The duty cycle, D, and the modified values for V_{OUT} and R_{EQ} are computed the same way for both circuits. S_{n} and S_{e} are the natural inductor and compensation slopes, respectively, for the boost converter; and f_{SW} is the switching frequency. The only real differences between the smallsignal model for the voltageregulating boost converter and the model for a currentregulating boost converter is the resistance K_{R} — which multiplies by the transconductance term, (1D/R_{i}) — and the dominant pole, ω_{P}. These differences are summarized in Table 1 ^{[1]}.
Since the value of R_{SENSE} is typically much lower than that of R_{OUT} in a converter configured to regulate voltage, the gain for a currentregulating converter, where R_{OUT} =R_{EQ}, will almost always be lower than the gain for a voltageregulating converter.
MEASURING THE LOOP
To measure the control loop gain and phase of a voltageregulating converter, a network or dedicated loopgain/phase analyzer typically uses a 1:1 transformer to inject a small signal into the loop via a small resistance (R_{INJ}). The analyzer then measures and compares, over frequency, the injected signal at point A to the returned signal at point R and reports the ratio in terms of amplitude difference (gain) and time delay (phase). This resistance can be inserted anywhere in the loop as long as point A has relatively much lower impedance than point R; otherwise, the injected signal will be too large and disturb the converterís operating point. As shown in Fig. 5, the highimpedance node where the FB resistors sense the output voltage at the output capacitor (lowimpedance node) is the typical place for such a resistor.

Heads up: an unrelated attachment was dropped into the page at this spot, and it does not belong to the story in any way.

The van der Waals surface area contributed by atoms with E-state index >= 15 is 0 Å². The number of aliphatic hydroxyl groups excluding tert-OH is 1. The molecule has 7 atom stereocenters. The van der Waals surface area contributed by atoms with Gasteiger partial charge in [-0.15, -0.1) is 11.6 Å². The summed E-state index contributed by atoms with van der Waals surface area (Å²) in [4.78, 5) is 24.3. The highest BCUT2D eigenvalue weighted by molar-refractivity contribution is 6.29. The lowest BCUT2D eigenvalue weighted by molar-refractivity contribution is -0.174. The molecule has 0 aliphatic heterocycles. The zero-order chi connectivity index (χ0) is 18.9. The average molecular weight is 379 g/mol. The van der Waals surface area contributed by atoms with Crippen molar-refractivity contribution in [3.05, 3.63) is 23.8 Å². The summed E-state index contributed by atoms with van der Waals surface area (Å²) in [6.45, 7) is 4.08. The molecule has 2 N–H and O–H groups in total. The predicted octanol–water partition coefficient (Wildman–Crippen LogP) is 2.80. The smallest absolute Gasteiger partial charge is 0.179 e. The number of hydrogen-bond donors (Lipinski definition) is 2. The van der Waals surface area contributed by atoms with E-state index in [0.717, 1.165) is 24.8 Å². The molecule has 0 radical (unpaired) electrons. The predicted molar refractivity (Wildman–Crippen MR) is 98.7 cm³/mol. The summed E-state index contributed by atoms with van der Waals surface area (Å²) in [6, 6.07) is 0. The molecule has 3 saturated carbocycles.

In a currentregulating configuration, with the load itself being the upper FB resistor, the injection resistor cannot be inserted in series with the LEDs. The converter's operating point must first be changed so the resistor can be inserted between the FB pin and the sense resistor as shown in Fig. 6. In some cases, a noninverting, unitygain buffer amplifier may be necessary to lower the impedance at the injection point and reduce measurement noise.
With the measurement setup in Fig. 6 but without the amplifier, and with R _{INJ} = 51.1W, a Venable loop analyzer was used to measure the loop. The model of a currentregulating converter was constructed in Mathcad® using the datasheet design parameters of the TPS61170, which has the same core as the TPS61165. With V_{IN} = 5 V and I_{LED} set to 350 mA, the model gives the predicted loop response for the TPS61165EVM as shown in Fig. 7, which provides an easy comparison with measured data.
We can easily explain the differences between the measured and simulated gain by observing variations in the WLED dynamic resistance and using the typical LED IV curve as well as chiptochip variations in the IC's amplifier gain.
CONCLUSION
While not exact, the mathematical model described here gives the designer a good starting point for designing the compensation circuit for a WLED currentregulating boost converter. In addition, the designer can measure the control loop with one of the alternate methods.
REFERENCES

Ray Ridley. (2006). Designer's Series, Part V: CurrentMode Control Modeling. Switching Power Magazine[Online]. Available: http://www.switchingpowermagazine.com/downloads/5%20Mode%20Control%20Modeling.pdf